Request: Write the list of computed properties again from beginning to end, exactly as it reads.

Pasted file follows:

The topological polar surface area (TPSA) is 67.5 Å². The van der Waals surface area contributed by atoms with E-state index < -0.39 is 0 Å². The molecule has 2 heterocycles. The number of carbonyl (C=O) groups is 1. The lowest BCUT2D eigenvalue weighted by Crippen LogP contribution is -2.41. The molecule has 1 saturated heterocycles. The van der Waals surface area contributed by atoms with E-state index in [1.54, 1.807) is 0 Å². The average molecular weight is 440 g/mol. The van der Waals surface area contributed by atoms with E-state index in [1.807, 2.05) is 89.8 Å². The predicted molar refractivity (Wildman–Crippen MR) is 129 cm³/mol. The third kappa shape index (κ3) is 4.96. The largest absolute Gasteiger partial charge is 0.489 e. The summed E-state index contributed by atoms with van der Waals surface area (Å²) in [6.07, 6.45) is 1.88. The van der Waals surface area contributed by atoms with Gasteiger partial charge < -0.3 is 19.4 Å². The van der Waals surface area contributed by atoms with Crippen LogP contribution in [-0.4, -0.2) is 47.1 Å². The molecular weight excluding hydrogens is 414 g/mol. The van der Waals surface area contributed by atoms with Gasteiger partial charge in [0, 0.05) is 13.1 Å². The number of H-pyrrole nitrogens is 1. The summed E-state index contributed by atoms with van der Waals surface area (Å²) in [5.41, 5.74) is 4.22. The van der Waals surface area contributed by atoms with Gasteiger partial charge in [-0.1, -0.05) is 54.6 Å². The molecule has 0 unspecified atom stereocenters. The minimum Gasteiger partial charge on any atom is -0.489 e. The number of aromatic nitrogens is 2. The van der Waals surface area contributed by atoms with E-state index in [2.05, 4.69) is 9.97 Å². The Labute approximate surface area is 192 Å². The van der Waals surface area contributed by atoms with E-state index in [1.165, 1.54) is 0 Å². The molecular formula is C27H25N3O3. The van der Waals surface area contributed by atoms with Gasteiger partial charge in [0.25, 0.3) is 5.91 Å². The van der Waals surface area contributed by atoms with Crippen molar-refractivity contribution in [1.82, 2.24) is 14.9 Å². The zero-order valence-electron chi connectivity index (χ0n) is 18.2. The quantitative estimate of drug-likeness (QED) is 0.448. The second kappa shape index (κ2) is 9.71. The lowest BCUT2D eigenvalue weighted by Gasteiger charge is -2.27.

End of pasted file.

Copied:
The topological polar surface area (TPSA) is 67.5 Å². The van der Waals surface area contributed by atoms with E-state index < -0.39 is 0 Å². The molecule has 2 heterocycles. The number of carbonyl (C=O) groups is 1. The lowest BCUT2D eigenvalue weighted by Crippen LogP contribution is -2.41. The molecule has 1 saturated heterocycles. The van der Waals surface area contributed by atoms with E-state index in [1.54, 1.807) is 0 Å². The average molecular weight is 440 g/mol. The van der Waals surface area contributed by atoms with E-state index in [1.807, 2.05) is 89.8 Å². The predicted molar refractivity (Wildman–Crippen MR) is 129 cm³/mol. The third kappa shape index (κ3) is 4.96. The largest absolute Gasteiger partial charge is 0.489 e. The summed E-state index contributed by atoms with van der Waals surface area (Å²) in [6.07, 6.45) is 1.88. The van der Waals surface area contributed by atoms with Gasteiger partial charge < -0.3 is 19.4 Å². The van der Waals surface area contributed by atoms with Crippen LogP contribution in [-0.4, -0.2) is 47.1 Å². The molecular weight excluding hydrogens is 414 g/mol. The van der Waals surface area contributed by atoms with Gasteiger partial charge in [0, 0.05) is 13.1 Å². The number of H-pyrrole nitrogens is 1. The summed E-state index contributed by atoms with van der Waals surface area (Å²) in [5.41, 5.74) is 4.22. The van der Waals surface area contributed by atoms with Gasteiger partial charge in [-0.1, -0.05) is 54.6 Å². The molecule has 0 unspecified atom stereocenters. The minimum Gasteiger partial charge on any atom is -0.489 e. The number of aromatic nitrogens is 2. The van der Waals surface area contributed by atoms with E-state index in [2.05, 4.69) is 9.97 Å². The Labute approximate surface area is 192 Å². The van der Waals surface area contributed by atoms with E-state index in [1.165, 1.54) is 0 Å². The molecular formula is C27H25N3O3. The van der Waals surface area contributed by atoms with Gasteiger partial charge in [0.25, 0.3) is 5.91 Å². The van der Waals surface area contributed by atoms with Crippen molar-refractivity contribution in [1.82, 2.24) is 14.9 Å². The zero-order valence-electron chi connectivity index (χ0n) is 18.2. The quantitative estimate of drug-likeness (QED) is 0.448. The second kappa shape index (κ2) is 9.71. The lowest BCUT2D eigenvalue weighted by Gasteiger charge is -2.27.